Selection for rapid growth and development in cold environments results in a geographic pattern known as countergradient variation. The eastern fence lizard, Sceloporus undulatus, exhibits countergradient variation in embryonic growth and development along latitudinal clines. To identify the proximate causes of countergradient variation, we compared the energy budgets of embryos from a cold environment (Virginia) and a warm environment (South Carolina) during development at a realistic thermal cycle. The difference in mean egg size between populations was controlled by removing yolk from large eggs and performing a sham manipulation on other eggs. Respiration was measured every 4 days throughout 48 days of incubation. After this period,eggs were dissected and the energy contents of embryos and yolk were determined by calorimetry. As expected from previous experiments, embryos from Virginia reached a more advanced stage of development and deposited more energy within tissues than embryos from South Carolina. The greater absorption of yolk by embryos from Virginia was associated with a higher rate of respiration. Assimilation of yolk by rapidly growing embryos could reduce growth or survival after hatching. Such costs might explain the maintenance of countergradient variation in S. undulatus.
The discovery of countergradient variation in growth rate has stimulated renewed interest in the evolution of physiological capacities in both plants and animals (for reviews, see Arendt,1997; Conover and Schultz,1995). Most documented cases of countergradient variation(sensuLevins, 1968)have resulted from the evolution of a greater capacity for growth in colder environments (Berven et al.,1979; Conover et al.,1997; Conover and Present,1990; Jonassen et al.,2000). The maintenance of a low capacity for growth in warm environments seems counterintuitive because large size can confer greater survival and fecundity (Roff,2002; Stearns,1992). The resolution of this paradox requires us to understand the tradeoffs between growth and other functions that affect the fitness of organisms (Billerbeck et al.,2001; Gotthard,2001; Lankford et al.,2001). To identify potential tradeoffs, we must first determine the proximate mechanisms by which certain genotypes achieve rapid growth(Angilletta et al., 2003; Present and Conover,1992).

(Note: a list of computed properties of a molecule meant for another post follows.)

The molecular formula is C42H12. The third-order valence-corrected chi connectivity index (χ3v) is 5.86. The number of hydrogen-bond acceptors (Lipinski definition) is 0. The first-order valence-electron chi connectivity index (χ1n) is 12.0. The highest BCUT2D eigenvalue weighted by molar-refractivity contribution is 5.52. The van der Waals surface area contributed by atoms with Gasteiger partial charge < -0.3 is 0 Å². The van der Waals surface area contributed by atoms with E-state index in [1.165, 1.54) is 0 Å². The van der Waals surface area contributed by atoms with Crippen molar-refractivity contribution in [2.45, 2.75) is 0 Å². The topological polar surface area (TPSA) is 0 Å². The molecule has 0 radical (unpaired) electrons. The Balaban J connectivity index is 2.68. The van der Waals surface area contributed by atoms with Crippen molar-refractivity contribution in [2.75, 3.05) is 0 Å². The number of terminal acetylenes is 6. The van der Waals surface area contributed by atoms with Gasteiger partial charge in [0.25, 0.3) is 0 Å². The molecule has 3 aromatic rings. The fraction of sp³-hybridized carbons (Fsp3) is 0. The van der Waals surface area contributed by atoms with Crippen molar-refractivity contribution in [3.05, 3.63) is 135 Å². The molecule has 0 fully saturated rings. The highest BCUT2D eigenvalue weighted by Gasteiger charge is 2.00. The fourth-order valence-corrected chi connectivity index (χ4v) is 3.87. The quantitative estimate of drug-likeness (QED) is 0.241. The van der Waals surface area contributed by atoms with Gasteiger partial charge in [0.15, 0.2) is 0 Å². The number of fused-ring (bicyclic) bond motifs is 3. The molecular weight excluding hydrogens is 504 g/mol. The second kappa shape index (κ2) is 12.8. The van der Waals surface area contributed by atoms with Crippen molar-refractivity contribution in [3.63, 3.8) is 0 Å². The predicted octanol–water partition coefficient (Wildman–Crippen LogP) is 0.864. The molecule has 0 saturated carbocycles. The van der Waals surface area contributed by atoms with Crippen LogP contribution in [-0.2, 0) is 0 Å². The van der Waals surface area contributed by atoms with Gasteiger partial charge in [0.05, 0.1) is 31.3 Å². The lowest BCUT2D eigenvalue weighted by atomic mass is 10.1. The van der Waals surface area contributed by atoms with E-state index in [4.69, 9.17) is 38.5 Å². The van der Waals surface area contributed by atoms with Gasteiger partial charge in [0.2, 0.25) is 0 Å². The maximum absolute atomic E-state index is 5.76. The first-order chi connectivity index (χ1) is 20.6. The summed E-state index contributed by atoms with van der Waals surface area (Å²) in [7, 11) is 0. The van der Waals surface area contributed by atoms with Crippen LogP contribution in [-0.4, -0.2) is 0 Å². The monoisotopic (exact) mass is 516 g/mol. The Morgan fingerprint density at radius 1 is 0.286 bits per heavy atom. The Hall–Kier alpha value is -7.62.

Embryos constitute a simplified biological system in which to investigate the proximate sources of variation in growth rate. Most embryos reside within eggs than contain a fixed supply of resources. Moreover, embryos expend little energy on locomotion and no energy on reproduction. Consequently, embryos consume most of their available energy for growth and respiration. Countergradient variation in embryonic growth can arise in two ways: embryos from colder environments either have more energy for growth or use their energy more efficiently. In some species, mothers in colder environments provision their embryos with larger supplies of energy(Angilletta et al., 2006b; Atkinson et al., 2001). By manipulating the energy available to embryos, we can isolate the effects of maternal energy allocation and embryonic growth efficiency(Oufiero and Angilletta,2006). Embryos could grow more efficiently by assimilating yolk more rapidly or by reducing costs of growth and maintenance. Either strategy would enhance fitness in a cold environment, where the poor potential for thermoregulation and activity limits growth after hatching (see Oufiero and Angilletta, 2006). Still, both strategies should impose an energetic tradeoff that could negatively impact the survival of the embryo or its performance after hatching. Such tradeoffs would favor submaximal growth in environments where the costs of rapid growth outweigh the benefits.